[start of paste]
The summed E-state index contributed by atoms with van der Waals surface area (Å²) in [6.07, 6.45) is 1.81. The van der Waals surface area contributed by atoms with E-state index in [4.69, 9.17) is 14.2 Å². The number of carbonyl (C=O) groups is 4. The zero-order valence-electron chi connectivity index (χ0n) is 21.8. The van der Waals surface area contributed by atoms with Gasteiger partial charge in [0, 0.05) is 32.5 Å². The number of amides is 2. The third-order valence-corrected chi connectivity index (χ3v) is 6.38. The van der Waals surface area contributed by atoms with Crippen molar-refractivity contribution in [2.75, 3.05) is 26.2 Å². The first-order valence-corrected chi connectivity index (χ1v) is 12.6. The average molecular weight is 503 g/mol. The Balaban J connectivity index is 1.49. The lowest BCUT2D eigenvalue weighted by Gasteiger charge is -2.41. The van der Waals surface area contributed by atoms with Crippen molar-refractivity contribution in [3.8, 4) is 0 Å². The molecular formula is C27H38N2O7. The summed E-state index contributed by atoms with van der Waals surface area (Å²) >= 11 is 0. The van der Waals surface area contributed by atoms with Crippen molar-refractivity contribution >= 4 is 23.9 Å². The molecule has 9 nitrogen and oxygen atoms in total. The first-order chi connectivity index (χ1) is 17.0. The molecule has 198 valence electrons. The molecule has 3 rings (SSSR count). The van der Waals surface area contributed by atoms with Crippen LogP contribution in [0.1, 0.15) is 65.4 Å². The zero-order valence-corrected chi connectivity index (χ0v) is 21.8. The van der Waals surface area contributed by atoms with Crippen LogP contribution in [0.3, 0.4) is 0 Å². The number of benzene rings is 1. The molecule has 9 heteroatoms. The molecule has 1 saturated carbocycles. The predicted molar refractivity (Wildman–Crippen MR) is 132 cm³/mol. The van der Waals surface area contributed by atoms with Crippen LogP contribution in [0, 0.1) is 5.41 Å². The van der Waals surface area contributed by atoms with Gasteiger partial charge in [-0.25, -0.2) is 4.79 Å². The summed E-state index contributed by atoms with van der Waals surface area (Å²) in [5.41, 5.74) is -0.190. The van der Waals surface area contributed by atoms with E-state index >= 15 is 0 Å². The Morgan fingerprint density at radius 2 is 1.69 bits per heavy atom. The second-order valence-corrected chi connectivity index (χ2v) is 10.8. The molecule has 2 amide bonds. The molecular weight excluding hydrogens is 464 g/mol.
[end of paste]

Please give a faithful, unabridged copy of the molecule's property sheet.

The summed E-state index contributed by atoms with van der Waals surface area (Å²) in [6.07, 6.45) is 1.81. The van der Waals surface area contributed by atoms with E-state index in [4.69, 9.17) is 14.2 Å². The number of carbonyl (C=O) groups is 4. The zero-order valence-electron chi connectivity index (χ0n) is 21.8. The van der Waals surface area contributed by atoms with Gasteiger partial charge in [0, 0.05) is 32.5 Å². The number of amides is 2. The third-order valence-corrected chi connectivity index (χ3v) is 6.38. The van der Waals surface area contributed by atoms with Crippen molar-refractivity contribution in [2.75, 3.05) is 26.2 Å². The first-order valence-corrected chi connectivity index (χ1v) is 12.6. The average molecular weight is 503 g/mol. The Balaban J connectivity index is 1.49. The lowest BCUT2D eigenvalue weighted by Gasteiger charge is -2.41. The van der Waals surface area contributed by atoms with Crippen molar-refractivity contribution in [3.8, 4) is 0 Å². The molecular formula is C27H38N2O7. The summed E-state index contributed by atoms with van der Waals surface area (Å²) >= 11 is 0. The van der Waals surface area contributed by atoms with Crippen molar-refractivity contribution >= 4 is 23.9 Å². The molecule has 9 nitrogen and oxygen atoms in total. The first-order chi connectivity index (χ1) is 17.0. The molecule has 198 valence electrons. The molecule has 3 rings (SSSR count). The van der Waals surface area contributed by atoms with Crippen LogP contribution in [0.1, 0.15) is 65.4 Å². The zero-order valence-corrected chi connectivity index (χ0v) is 21.8. The van der Waals surface area contributed by atoms with Crippen LogP contribution in [0.3, 0.4) is 0 Å². The number of benzene rings is 1. The molecule has 9 heteroatoms. The molecule has 1 saturated carbocycles. The predicted molar refractivity (Wildman–Crippen MR) is 132 cm³/mol. The van der Waals surface area contributed by atoms with Crippen LogP contribution in [0, 0.1) is 5.41 Å². The van der Waals surface area contributed by atoms with Gasteiger partial charge in [-0.25, -0.2) is 4.79 Å². The summed E-state index contributed by atoms with van der Waals surface area (Å²) in [5.41, 5.74) is -0.190. The van der Waals surface area contributed by atoms with E-state index >= 15 is 0 Å². The Morgan fingerprint density at radius 2 is 1.69 bits per heavy atom. The second-order valence-corrected chi connectivity index (χ2v) is 10.8. The molecule has 2 amide bonds. The molecular weight excluding hydrogens is 464 g/mol.